• Because the area of law the judge had applied was necessarily heavy with 19th century cases: “In fact I took my summary of the law from post-millennial cases and only addressed a 19th century case in detail because Bromley placed that case in the forefront of their submissions.”

“Although others may take a different view I do not consider that there is a ‘compelling’ reason to give permission: and I leave it to a superior court,” Mr Justice Norris said.

The judge also rejected Bromley’s submission that there was a real prospect of success on appeal.

“They argue that I found that the sculpture had been acquired and purchased ‘for London’ and to conclude that it can now be treated as the property of a particular London Borough is contradictory and cannot be correct as a matter of law, because local authorities are expected to safeguard property, not appropriate it, and authorities have no power to acquire property otherwise than by a Deed of Gift or through another lawful channel,” the judge noted.

In response he said: “I believe I simply applied the words of the statute and I do not consider that this argument has a real prospect of success: though of course a superior may think otherwise.”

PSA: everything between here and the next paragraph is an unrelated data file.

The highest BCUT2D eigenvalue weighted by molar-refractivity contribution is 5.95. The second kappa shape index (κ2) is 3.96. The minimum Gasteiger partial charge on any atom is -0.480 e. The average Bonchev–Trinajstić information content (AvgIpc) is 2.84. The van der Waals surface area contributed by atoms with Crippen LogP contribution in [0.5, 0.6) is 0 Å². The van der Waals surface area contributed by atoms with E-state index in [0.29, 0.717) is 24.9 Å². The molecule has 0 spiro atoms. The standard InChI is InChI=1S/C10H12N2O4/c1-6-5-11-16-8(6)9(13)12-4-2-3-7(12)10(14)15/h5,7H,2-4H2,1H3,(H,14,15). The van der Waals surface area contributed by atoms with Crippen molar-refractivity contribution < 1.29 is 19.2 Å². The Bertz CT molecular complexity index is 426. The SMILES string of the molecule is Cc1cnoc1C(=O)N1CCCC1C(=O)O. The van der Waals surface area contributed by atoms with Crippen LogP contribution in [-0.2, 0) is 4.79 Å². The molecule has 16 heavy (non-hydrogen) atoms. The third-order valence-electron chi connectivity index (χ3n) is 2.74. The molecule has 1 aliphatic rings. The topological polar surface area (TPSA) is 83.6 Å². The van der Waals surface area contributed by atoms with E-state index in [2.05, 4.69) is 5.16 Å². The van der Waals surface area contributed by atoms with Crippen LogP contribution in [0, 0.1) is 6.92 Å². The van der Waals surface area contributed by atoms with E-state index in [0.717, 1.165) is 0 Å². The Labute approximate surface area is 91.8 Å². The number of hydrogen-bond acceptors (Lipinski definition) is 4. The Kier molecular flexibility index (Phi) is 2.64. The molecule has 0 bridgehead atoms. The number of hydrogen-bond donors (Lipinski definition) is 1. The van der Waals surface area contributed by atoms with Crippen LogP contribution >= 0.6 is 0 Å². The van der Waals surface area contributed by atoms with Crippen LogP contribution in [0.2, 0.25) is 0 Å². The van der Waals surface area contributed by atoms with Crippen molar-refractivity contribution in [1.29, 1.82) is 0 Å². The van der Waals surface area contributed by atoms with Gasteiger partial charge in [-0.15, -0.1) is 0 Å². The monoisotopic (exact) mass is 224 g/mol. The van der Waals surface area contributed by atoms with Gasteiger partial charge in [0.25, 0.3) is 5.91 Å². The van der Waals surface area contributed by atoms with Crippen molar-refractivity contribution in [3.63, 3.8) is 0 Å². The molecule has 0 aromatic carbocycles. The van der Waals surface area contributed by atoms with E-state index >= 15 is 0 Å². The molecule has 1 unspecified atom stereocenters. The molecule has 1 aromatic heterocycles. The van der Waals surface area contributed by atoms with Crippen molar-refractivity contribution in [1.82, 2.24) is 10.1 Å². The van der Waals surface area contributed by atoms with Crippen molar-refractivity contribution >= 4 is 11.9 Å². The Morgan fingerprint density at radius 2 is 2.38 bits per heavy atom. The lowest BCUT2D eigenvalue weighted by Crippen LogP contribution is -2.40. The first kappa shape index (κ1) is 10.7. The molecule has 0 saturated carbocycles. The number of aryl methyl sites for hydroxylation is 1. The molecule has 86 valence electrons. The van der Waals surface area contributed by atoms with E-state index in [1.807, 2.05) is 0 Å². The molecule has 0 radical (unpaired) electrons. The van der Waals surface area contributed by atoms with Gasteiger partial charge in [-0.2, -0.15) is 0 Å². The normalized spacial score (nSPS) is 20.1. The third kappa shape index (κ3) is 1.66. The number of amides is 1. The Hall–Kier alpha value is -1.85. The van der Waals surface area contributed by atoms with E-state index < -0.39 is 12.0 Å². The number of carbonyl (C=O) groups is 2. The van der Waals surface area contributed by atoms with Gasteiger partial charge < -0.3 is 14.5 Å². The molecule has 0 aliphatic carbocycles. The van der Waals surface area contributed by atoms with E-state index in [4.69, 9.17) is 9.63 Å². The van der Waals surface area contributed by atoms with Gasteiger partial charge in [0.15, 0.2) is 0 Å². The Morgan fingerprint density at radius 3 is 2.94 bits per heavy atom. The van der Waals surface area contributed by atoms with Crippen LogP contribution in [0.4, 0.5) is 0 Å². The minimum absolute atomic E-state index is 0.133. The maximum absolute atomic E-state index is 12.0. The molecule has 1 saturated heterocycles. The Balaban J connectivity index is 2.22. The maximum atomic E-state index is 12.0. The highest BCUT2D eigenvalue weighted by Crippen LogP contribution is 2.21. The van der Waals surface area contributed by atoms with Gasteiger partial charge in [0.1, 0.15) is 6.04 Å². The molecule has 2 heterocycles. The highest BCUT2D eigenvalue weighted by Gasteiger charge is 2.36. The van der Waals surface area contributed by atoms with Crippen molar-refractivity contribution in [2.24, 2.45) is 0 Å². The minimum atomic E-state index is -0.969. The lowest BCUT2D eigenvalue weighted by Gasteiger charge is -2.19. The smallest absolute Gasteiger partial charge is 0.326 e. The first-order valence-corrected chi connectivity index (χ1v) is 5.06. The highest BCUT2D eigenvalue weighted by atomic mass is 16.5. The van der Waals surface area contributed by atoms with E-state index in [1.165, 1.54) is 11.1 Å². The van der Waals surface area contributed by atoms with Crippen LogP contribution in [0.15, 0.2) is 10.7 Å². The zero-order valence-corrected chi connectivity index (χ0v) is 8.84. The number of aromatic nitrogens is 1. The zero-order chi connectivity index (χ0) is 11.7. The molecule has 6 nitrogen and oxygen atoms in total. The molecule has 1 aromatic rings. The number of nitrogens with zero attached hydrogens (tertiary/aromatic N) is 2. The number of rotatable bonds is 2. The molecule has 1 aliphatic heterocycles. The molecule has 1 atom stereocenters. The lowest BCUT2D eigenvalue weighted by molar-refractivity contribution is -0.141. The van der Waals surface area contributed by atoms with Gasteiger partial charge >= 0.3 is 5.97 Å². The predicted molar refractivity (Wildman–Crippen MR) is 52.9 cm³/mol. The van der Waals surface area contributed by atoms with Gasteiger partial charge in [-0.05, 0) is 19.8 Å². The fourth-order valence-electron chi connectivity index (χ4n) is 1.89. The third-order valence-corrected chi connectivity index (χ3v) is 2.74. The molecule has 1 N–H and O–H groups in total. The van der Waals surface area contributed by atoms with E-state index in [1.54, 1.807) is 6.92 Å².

The judge added: “I shall refuse permission and leave it to the Court of Appeal to decide whether further public money should be spent.”

In relation to costs, the judge said the precise question to be addressed was “whether, because it unsuccessfully advanced legal argument on material that was relevant to the issue on which it won, Tower Hamlets should be deprived of some part of the costs which it would otherwise receive under the general rule, and an ‘issues based’ order should be made”. Mr Justice Norris answered that question in the negative.

Nigel Giffin QC and Christopher Knight of 11KBW appeared for Tower Hamlets. Timothy Straker QC and Dilpreet Dhanoa of 4-5 Gray’s Inn Square appeared for Bromley Council (in its capacity as successor to the London Residuary Body).

Sponsored Editorial

  • Sheriffs Office Hi res

    High Court enforcement for Local Authorities

    High Court enforcement services can be useful for local authorities in several circumstances. The Sheriff's Office outlines the main circumstances when local authorities may need to use enforcement services and the procedures they will need to follow when they do.
  • Caselines logo 2018

    The Great Bundle Takeaway Debacle

    On 4 April 2019 new rules came into effect for the removal of court bundles in what’s now earned the name of “The Great Bundle Takeaway Debacle.” The debate itself is notable for how little of it is focused on a digital solution. While these issues persist in the Civil courts, its worth reminding…

Sheriffs Office TSO animated banner

Slide background